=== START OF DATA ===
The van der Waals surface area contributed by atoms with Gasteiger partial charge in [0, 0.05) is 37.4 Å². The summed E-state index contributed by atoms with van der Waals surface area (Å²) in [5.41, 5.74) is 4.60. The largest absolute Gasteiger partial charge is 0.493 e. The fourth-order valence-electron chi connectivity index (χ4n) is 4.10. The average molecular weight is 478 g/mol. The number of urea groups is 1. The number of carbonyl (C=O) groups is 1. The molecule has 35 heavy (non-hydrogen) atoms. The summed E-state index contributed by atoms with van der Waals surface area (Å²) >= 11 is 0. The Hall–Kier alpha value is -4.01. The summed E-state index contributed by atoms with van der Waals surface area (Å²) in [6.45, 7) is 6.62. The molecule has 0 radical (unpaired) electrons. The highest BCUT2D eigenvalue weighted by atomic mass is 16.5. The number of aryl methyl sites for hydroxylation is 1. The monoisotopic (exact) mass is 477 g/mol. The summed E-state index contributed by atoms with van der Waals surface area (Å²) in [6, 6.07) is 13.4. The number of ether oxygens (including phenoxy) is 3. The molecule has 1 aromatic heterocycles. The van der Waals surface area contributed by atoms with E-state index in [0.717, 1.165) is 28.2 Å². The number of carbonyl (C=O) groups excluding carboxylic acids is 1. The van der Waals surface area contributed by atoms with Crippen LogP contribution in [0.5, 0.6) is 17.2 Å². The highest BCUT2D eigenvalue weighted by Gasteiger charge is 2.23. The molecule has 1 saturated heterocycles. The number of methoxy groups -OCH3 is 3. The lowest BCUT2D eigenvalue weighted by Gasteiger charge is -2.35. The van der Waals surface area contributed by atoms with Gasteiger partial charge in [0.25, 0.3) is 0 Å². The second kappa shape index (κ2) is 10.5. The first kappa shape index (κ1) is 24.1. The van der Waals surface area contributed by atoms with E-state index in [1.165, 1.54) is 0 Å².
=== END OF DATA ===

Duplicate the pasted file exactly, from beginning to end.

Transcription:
The van der Waals surface area contributed by atoms with Gasteiger partial charge in [0, 0.05) is 37.4 Å². The summed E-state index contributed by atoms with van der Waals surface area (Å²) in [5.41, 5.74) is 4.60. The largest absolute Gasteiger partial charge is 0.493 e. The fourth-order valence-electron chi connectivity index (χ4n) is 4.10. The average molecular weight is 478 g/mol. The number of urea groups is 1. The number of carbonyl (C=O) groups is 1. The molecule has 35 heavy (non-hydrogen) atoms. The summed E-state index contributed by atoms with van der Waals surface area (Å²) >= 11 is 0. The Hall–Kier alpha value is -4.01. The summed E-state index contributed by atoms with van der Waals surface area (Å²) in [6.45, 7) is 6.62. The molecule has 0 radical (unpaired) electrons. The highest BCUT2D eigenvalue weighted by atomic mass is 16.5. The number of aryl methyl sites for hydroxylation is 1. The monoisotopic (exact) mass is 477 g/mol. The summed E-state index contributed by atoms with van der Waals surface area (Å²) in [6, 6.07) is 13.4. The number of ether oxygens (including phenoxy) is 3. The molecule has 1 aromatic heterocycles. The van der Waals surface area contributed by atoms with E-state index in [0.717, 1.165) is 28.2 Å². The number of carbonyl (C=O) groups excluding carboxylic acids is 1. The van der Waals surface area contributed by atoms with Crippen LogP contribution in [0.5, 0.6) is 17.2 Å². The highest BCUT2D eigenvalue weighted by Gasteiger charge is 2.23. The molecule has 1 saturated heterocycles. The number of methoxy groups -OCH3 is 3. The lowest BCUT2D eigenvalue weighted by Gasteiger charge is -2.35. The van der Waals surface area contributed by atoms with Gasteiger partial charge in [0.25, 0.3) is 0 Å². The second kappa shape index (κ2) is 10.5. The first kappa shape index (κ1) is 24.1. The van der Waals surface area contributed by atoms with E-state index in [1.165, 1.54) is 0 Å².